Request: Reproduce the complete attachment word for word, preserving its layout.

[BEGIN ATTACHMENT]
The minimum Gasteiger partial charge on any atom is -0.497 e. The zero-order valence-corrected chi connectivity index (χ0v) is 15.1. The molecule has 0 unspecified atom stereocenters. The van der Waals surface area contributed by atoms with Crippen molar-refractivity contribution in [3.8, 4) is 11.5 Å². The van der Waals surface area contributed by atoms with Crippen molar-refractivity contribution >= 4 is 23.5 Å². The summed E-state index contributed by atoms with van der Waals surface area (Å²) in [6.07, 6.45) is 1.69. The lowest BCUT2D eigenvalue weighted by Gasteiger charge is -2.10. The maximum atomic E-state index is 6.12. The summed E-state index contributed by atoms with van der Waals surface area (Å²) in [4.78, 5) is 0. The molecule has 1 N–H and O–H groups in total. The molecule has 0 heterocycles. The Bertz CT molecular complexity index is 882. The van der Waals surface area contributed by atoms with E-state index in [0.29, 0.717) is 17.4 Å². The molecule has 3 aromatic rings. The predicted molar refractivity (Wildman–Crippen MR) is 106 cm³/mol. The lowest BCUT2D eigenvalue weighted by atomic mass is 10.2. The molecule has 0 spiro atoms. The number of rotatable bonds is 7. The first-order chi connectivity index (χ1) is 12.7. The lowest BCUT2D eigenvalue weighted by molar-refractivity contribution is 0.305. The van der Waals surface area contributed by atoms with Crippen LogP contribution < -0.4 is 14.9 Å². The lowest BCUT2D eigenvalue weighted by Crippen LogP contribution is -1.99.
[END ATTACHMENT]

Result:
The minimum Gasteiger partial charge on any atom is -0.497 e. The zero-order valence-corrected chi connectivity index (χ0v) is 15.1. The molecule has 0 unspecified atom stereocenters. The van der Waals surface area contributed by atoms with Crippen molar-refractivity contribution in [3.8, 4) is 11.5 Å². The van der Waals surface area contributed by atoms with Crippen molar-refractivity contribution >= 4 is 23.5 Å². The summed E-state index contributed by atoms with van der Waals surface area (Å²) in [6.07, 6.45) is 1.69. The lowest BCUT2D eigenvalue weighted by Gasteiger charge is -2.10. The maximum atomic E-state index is 6.12. The summed E-state index contributed by atoms with van der Waals surface area (Å²) in [4.78, 5) is 0. The molecule has 1 N–H and O–H groups in total. The molecule has 0 heterocycles. The Bertz CT molecular complexity index is 882. The van der Waals surface area contributed by atoms with E-state index in [0.29, 0.717) is 17.4 Å². The molecule has 3 aromatic rings. The predicted molar refractivity (Wildman–Crippen MR) is 106 cm³/mol. The lowest BCUT2D eigenvalue weighted by atomic mass is 10.2. The molecule has 0 spiro atoms. The number of rotatable bonds is 7. The first-order chi connectivity index (χ1) is 12.7. The lowest BCUT2D eigenvalue weighted by molar-refractivity contribution is 0.305. The van der Waals surface area contributed by atoms with Crippen LogP contribution < -0.4 is 14.9 Å². The lowest BCUT2D eigenvalue weighted by Crippen LogP contribution is -1.99.